COMMODITIES-Down again on Fed anxiety, mixed U.S. jobs report

Fri Jan 4, 2013 1:42pm EST

* Oil, metals slip again on worries over Fed's direction
    * Dollar's strength weighs further on commodities
    * Soybeans hit 6-week bottom, cocoa 8-1/2 month lows
    * Mixed US jobs report comforts some, worries others

    By Barani Krishnan
    NEW YORK, Jan 4 (Reuters) - Oil and metals prices fell for a
second straight day on Friday as investors weighed the
possibility of the U.S. Federal Reserve ending its highly
stimulative monetary policy and as data showed anemic jobs
growth in the country.
    The dollar's rally to a six-week high against other major
currencies also made it costlier for investors using
other currencies to acquire dollar-denominated commodities such
as crude oil, gold and copper.
    Crop prices were down too, but more due to supply and demand
factors.
    Soybeans hit a six-week bottom in Chicago on prospects for a
bumper harvest of South American soy and China's cancellation of
U.S. soybean orders. Cocoa plumbed 8-1/2 month lows in London
before recovering; raw sugar a 3-week trough in New York. 
 
    The 19-commodity Thomson Reuters-Jefferies CRB index
 was poised to end 0.7 percent down for the session,
and 0.4 percent lower in the first week of 2013.
    Silver notched the CRB's sharpest decline of the day,
falling 3 percent for a second day in a row.
    Gasoline led declines on the energy front, sliding nearly 2
percent.
    "The focus now turns back to the U.S. fiscal issues that are
left outstanding, and the surprising minutes from the Fed," said
Edward Meir, commodities analyst at Intl FC Stone.
    The Fed's December policy meeting minutes, released on
Thursday, showed several officials of the central bank
considering a slowdown or stop of asset purchases that investors
have figured into their economic outlook. The Fed's balance
sheet of nearly $3 trillion risks instability with further
expansion, the officials had reasoned. 
    The news jolted markets that had just emerged from weeks of
nervous trading caused by the U.S. fiscal crisis, which was only
partially resolved on Dec. 31 with a deal that averted tax hikes
for most Americans in 2013.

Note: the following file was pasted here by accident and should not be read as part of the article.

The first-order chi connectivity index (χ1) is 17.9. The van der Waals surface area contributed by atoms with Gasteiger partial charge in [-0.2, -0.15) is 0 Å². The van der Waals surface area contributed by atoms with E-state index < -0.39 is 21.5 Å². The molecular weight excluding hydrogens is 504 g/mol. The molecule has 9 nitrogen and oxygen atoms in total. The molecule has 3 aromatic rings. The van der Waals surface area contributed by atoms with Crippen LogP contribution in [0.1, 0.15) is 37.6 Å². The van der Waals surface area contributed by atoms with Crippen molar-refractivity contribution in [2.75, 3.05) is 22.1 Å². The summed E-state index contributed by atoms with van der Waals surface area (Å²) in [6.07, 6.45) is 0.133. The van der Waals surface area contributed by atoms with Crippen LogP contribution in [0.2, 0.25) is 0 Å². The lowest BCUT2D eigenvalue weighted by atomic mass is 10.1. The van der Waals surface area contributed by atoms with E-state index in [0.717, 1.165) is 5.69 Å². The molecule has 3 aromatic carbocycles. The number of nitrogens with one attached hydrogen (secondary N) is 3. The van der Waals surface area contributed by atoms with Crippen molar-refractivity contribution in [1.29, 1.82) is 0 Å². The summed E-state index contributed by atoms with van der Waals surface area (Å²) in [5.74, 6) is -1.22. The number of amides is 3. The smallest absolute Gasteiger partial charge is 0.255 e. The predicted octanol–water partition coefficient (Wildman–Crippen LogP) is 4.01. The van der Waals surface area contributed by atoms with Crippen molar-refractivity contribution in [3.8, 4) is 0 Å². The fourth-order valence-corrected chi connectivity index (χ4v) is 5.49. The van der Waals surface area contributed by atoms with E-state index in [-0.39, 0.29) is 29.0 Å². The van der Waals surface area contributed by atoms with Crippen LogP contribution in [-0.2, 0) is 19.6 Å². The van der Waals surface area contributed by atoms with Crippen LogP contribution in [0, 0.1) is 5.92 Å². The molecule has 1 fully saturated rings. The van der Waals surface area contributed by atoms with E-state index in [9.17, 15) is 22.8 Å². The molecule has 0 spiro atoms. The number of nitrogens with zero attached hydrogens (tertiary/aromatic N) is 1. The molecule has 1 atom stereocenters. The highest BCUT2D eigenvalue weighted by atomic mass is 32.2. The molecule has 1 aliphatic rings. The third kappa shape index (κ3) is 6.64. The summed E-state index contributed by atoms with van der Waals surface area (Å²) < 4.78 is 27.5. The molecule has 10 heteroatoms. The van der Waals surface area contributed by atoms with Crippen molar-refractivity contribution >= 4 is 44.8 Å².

In Friday's session, sentiment was mixed after a U.S. jobs
report for December showed a continued pace of hiring in the No.
1 economy, although employment remained below satisfactory
levels. Further clouding the picture was data from the Institute
for Supply Management, which showed the U.S. service sector
growing at its fastest pace in 10 months in December. 
  
    "The oil market may be back to a situation where good news
is bad news, meaning this morning's good jobs number may cause
the Fed to end stimulus sooner," said Phil Flynn, analyst at
Price Futures Group in Chicago.
    Oil's benchmark Brent crude in London fell more than
1 percent to a session low of $110.38 a barrel, back below its
100-day moving average of $111.22. For the week though, Brent
was up nearly 1 percent.
    U.S. crude futures in New York was near flat at
$92.82 a barrel, back above the 200-day moving average of
$91.76. For the week, it rose 2.4 percent.
    Rising stockpiles of crude in the United States, the world's
largest oil consumer, also pressured prices on Friday. 
    U.S. RBOB gasoline fell 1.3 percent while heating oil
 slipped 0.4 percent after the Energy Information
Administration's (EIA) weekly report showed gasoline inventories
rising 2.57 million barrels last week and distillate stocks 4.57
million barrels. 
    Gold fell more than 1 percent but rebounded from a 4-1/2
month low after some investors in the bullion market viewed the
U.S. jobs report for December as bearish, and suggesting that
the Fed may retain its monetary stimulus in the near term.
    "Investors think that the payroll report is still not enough
to change the Fed's accommodative policy, which is a positive
for gold," said Howard Wen, metals analyst at HSBC.
    The spot price of bullion was down 1.3 percent at
$1,641.70 an ounce, after falling to $1,625.79, its lowest price
since late August. It was headed for a sixth week of losses,
which would be its longest losing streak since June 1999.
    
 Prices at 1:19 p.m. EST (1819 GMT)                
 
                              LAST      NET    PCT
                                        CHG    CHG
 US crude                    92.98     0.06   0.1%
 Brent crude                111.23    -0.91  -0.8%
 Natural gas                 3.277    0.079   2.5%
 
 
 US gold                   1646.90   -27.70  -1.7%
 Gold                      1645.94   -17.01  -1.0%
 US Copper                  369.35    -2.35  -0.6%
 LME Copper                8106.00   -58.00  -0.7%
 Dollar                     80.600    0.213   0.3%
 
 
 
 US corn                    681.50    -7.75  -1.1%
 US soybeans               1387.25   -15.75  -1.1%
 US wheat                   741.00   -14.50  -1.9%
 
 
 US Coffee                  146.50     0.00   0.0%
 US Cocoa                  2220.00   -36.00  -1.6%
 US Sugar                    18.84    -0.26  -1.4%
 
 
 US silver                  29.850   -0.870  -2.8%
 US platinum               1557.30   -21.50  -1.4%
 US palladium               687.50    -9.65  -1.4%
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